The peak in global inflation is probably not far away, but there are several reasons to think that it will fall relatively slowly. Lockdowns in China have caused bottlenecks in global supply chains to re-emerge, upside risks to commodity prices remain, wage growth is accelerating and demand is re-orientating towards services, where inflation is beginning to pick up.
Worryingly, whereas consumers have so far been able to stomach higher prices, cracks are beginning to appear in demand. Consumer confidence has collapsed as real wages contract, tighter financial conditions are feeding through in weaker housing activity and savings are not as plentiful as they were during the height of the Covid-19 pandemic.
Central banks have set out their stalls to fight inflation and interest rates are set to rise sharply. The mood music amongst policymakers may change once inflation has eased and attention turns back to growth, but it will be difficult to engineer a soft landing and the risks of recession are rising. We have cut our forecast for global GDP growth to just 2.7% for this year and next from 3.8% and 3.0% previously.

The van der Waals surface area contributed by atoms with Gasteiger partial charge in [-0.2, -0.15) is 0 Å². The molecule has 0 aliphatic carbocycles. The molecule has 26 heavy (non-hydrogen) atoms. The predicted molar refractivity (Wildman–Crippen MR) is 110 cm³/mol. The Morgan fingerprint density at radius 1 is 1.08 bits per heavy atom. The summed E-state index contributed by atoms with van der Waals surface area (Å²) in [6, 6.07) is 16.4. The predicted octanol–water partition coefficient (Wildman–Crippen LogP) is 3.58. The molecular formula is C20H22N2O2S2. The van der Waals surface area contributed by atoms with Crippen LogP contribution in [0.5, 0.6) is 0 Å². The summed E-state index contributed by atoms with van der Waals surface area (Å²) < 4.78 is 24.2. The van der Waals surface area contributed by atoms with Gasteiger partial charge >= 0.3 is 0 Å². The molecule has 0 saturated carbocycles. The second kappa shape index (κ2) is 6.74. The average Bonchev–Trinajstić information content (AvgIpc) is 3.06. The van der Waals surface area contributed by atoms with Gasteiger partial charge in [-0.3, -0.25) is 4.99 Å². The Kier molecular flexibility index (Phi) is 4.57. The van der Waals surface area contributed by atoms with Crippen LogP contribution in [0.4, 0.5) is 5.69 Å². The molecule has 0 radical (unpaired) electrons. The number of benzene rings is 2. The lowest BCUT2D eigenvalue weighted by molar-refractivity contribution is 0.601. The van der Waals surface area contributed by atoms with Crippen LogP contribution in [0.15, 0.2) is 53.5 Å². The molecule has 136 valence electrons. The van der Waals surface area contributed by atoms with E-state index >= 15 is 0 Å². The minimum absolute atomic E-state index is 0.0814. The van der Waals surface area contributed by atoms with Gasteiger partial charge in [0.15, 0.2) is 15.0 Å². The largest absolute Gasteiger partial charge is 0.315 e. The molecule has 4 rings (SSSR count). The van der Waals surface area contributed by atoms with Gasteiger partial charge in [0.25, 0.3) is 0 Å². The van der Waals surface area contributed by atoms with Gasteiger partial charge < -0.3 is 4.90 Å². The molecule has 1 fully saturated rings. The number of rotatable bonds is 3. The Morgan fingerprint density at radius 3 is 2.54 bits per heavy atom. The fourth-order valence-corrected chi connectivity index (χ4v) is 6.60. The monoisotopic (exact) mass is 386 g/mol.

In the US, inflation has probably already peaked but we expect the Federal Reserve (Fed) to continue to tighten policy aggressively with its target rate reaching 3% by the end of the year. That is likely to hit activity hard and we have cut our forecast for GDP growth in 2023 to just 1.5%, perhaps clearing the way for rate cuts in the second half of next year.
Similarly, our expectations for the UK and euro area economies have moved in a more stagflationary direction. Inflation is likely to be relatively persistent in the UK, forcing the Bank of England to raise rates further. The European Central Bank is also likely to start raising rates, although will tread more carefully as uncertainty about the spillover from events in Ukraine clouds the outlook.
We have significantly cut our forecast for GDP growth in China this year, where the restrictions put in place to contain Covid-19 are likely to cause GDP to contract in Q2 and grow by just 3.5% in 2022 as a whole. The good news is that we still expect some cyclical improvement to emerge later this year to drive a shallow recovery to 5.5% in 2023.
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